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Theatre Journal 52.3 (2000) 416-418

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Performance Review


Nelken. By Pina Bausch. Royce Hall, UCLA, Los Angeles, California. 21 October 1999.

IMAGE LINK= Pina Bausch's Tanztheater Wuppertal productions are noted for their stunning, sometimes bizarre imagery, their collage-like sequences, and their pastiche of ritual, dance, text, music, and theatre. Bausch eschews linear story lines, working through juxtaposition and contrast to convey meaning. Much of her work addresses the issue of power in oppressive social structures, the violence between men and women, and the desperate search for love. Receiving its West Coast premiere at UCLA's Royce Hall, her latest work to tour the United States, Nelken ("Carnations"), explores with compassion, darkness, and humor the relationship between individuals, and between individuals and the state.

At the opening of the piece, the stage was filled with thousands of pink and white (artificial) carnations, which served as both a backdrop to the [End Page 416] performance and an emblem of playful innocence. Dancers entered in evening attire carrying chairs and sat in the midst of the carnations in a sort of bucolic bliss, then walked offstage, chairs in tow. Several male dancers dressed in loose-fitting frocks bounded gleefully through the carnations on all fours. This bunny heaven, however, turned ominous as officials holding leashed German shepherds invaded the perimeter of the stage. The dogs barked viciously yet humorously in counterpoint to the jazzy tune by King Oliver, "West End Blues." One official chased the frolickers and caught a dancer, demanding, "Passport, please." After inspection, he said, "You may continue to hop." While the humor undercut the foreboding atmosphere, in Bausch's world, freedom and play are never far from the specter of state control. Though it would be misleading to read too literal a political interpretation of Bausch's works, Nelken was first created in 1982, before the fall of the Berlin wall, and captures the oppressive atmosphere of the authoritarian state.

This latent tyranny also surfaced in the midst of game-playing. During a game of "Red Light/Green Light," longtime Bausch performer Jan Minarik exerted obsessive control over the movements of the other dancers, accusing them of cheating and sending them to the back of the line when they were "caught" moving. The dancers argued, but eventually obeyed. Yet, unlike the obeisance paid to officials of the state, here the player-dancers eventually overpowered Minarik, forcing him to play the game and subjecting him to their commands. In the social world, there is a possibility of resistance.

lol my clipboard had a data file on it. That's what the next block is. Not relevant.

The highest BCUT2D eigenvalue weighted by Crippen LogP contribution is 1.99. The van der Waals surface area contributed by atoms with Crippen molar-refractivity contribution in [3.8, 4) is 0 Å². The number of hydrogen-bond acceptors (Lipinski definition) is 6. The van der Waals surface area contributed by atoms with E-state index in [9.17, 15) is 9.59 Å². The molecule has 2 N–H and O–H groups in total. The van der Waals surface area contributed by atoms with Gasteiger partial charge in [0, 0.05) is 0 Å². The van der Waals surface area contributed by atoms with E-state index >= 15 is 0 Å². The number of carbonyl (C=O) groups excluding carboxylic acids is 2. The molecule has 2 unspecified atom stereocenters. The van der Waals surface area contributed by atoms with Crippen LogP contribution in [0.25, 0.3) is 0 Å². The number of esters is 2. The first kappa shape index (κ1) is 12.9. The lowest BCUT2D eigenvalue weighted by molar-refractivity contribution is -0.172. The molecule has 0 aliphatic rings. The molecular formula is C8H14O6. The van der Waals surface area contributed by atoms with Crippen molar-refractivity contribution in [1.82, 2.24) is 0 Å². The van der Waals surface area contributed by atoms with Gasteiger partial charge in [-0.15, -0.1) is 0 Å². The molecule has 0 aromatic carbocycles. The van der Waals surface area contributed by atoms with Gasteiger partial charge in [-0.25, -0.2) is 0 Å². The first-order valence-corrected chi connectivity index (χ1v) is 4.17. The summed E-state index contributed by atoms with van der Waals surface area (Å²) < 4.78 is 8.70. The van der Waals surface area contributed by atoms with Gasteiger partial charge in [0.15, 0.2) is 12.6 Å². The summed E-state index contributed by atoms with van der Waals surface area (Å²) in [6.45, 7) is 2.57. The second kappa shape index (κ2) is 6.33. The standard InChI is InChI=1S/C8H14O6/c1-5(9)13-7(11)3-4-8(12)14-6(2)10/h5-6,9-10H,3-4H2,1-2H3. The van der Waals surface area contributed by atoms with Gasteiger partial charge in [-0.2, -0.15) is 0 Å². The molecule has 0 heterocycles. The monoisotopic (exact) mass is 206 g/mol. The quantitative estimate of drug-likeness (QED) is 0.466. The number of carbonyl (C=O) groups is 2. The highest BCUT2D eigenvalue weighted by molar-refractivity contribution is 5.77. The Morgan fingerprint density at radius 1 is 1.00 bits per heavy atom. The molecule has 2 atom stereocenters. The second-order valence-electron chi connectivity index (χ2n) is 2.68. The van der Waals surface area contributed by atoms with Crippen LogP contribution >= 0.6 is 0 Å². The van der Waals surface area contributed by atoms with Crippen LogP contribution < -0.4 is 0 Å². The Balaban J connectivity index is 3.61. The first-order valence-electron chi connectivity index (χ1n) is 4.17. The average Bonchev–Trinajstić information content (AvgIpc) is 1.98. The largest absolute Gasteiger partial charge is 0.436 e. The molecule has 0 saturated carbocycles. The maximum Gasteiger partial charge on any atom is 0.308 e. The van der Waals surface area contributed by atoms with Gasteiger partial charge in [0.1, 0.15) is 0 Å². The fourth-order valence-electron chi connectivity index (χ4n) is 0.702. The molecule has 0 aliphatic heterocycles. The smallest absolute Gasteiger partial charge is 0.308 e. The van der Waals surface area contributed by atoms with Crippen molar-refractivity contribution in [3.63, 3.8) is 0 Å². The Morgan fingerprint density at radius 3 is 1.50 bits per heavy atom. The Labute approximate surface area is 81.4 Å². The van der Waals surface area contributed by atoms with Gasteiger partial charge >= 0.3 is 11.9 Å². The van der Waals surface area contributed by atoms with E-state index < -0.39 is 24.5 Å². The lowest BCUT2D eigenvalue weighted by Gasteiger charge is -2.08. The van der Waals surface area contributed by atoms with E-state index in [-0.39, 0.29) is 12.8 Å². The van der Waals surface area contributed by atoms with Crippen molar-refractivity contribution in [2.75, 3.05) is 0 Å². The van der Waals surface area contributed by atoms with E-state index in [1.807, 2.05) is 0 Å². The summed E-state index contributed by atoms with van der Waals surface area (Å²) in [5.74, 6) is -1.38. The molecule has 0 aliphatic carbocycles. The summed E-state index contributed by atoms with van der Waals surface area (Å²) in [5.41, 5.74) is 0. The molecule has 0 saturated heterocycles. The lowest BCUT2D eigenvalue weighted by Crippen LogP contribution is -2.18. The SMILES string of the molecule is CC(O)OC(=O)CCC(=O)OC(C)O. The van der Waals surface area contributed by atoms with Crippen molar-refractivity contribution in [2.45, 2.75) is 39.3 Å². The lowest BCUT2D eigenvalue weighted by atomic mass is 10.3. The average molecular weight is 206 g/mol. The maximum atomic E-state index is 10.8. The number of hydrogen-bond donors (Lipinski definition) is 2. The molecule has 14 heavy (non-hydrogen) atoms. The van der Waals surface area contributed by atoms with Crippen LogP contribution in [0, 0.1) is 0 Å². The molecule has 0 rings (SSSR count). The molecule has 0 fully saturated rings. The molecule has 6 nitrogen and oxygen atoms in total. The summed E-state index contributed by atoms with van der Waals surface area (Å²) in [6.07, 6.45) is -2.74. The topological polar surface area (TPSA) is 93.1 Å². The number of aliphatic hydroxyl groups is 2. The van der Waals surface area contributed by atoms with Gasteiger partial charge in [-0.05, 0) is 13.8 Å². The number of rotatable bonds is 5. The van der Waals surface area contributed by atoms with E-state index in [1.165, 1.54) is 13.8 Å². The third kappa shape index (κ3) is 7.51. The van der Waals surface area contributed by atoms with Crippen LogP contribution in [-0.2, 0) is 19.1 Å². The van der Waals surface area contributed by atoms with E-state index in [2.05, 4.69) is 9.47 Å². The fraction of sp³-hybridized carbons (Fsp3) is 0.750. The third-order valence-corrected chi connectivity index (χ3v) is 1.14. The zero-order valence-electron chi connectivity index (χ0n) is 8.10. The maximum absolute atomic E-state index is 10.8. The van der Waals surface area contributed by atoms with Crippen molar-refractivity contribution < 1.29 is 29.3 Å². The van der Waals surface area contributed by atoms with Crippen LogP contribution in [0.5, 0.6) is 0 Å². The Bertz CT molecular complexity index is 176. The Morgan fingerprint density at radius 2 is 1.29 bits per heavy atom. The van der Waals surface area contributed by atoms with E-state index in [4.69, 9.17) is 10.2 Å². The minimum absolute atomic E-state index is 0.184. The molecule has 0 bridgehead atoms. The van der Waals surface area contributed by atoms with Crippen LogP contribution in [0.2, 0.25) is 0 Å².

Nelken also plays with expectations between audience and performers. One dancer, Dominique Mercy, presented classical ballet steps and then challenged the audience, "You want to see more?" He executed a series of chaînés, then grands jetés almost angrily, as if under compulsion, continuing to ask the audience, "You want to see more . . . ?" This may be an inside joke, a response to early criticism that Bausch's unconventional choreography wasn't really "dance." Yet the possibility of play and resistance was also evident, with one dancer complaining, "This is a complete waste of time! You're yawning already and my feet are sore." In another instance, four male dancers lined up, climbed on a table one at a time, and fell flat onto the table without breaking their fall as a female performer seated in a chair watched, horrified. After each round, the men aggressively pushed the table closer to her, while she backed away in [End Page 417] her chair until they were inches from her and she could back up no further--underscoring the antagonism between performer and observer.

But the tyranny implicit in the performance event worked both ways. The dancers, too, forced the audience to perform their bidding, escorting audience members out of the auditorium at one moment and calling on them to stand and mime the semaphore-like gestures of a dancer at another. Nelken ended with the audience participating in this semaphore, which turned out to be an elaborate embrace, a rather tender moment that somehow resisted sentimentality. Indeed, interspersed throughout Nelken is a strain of compassion coupled with a general...


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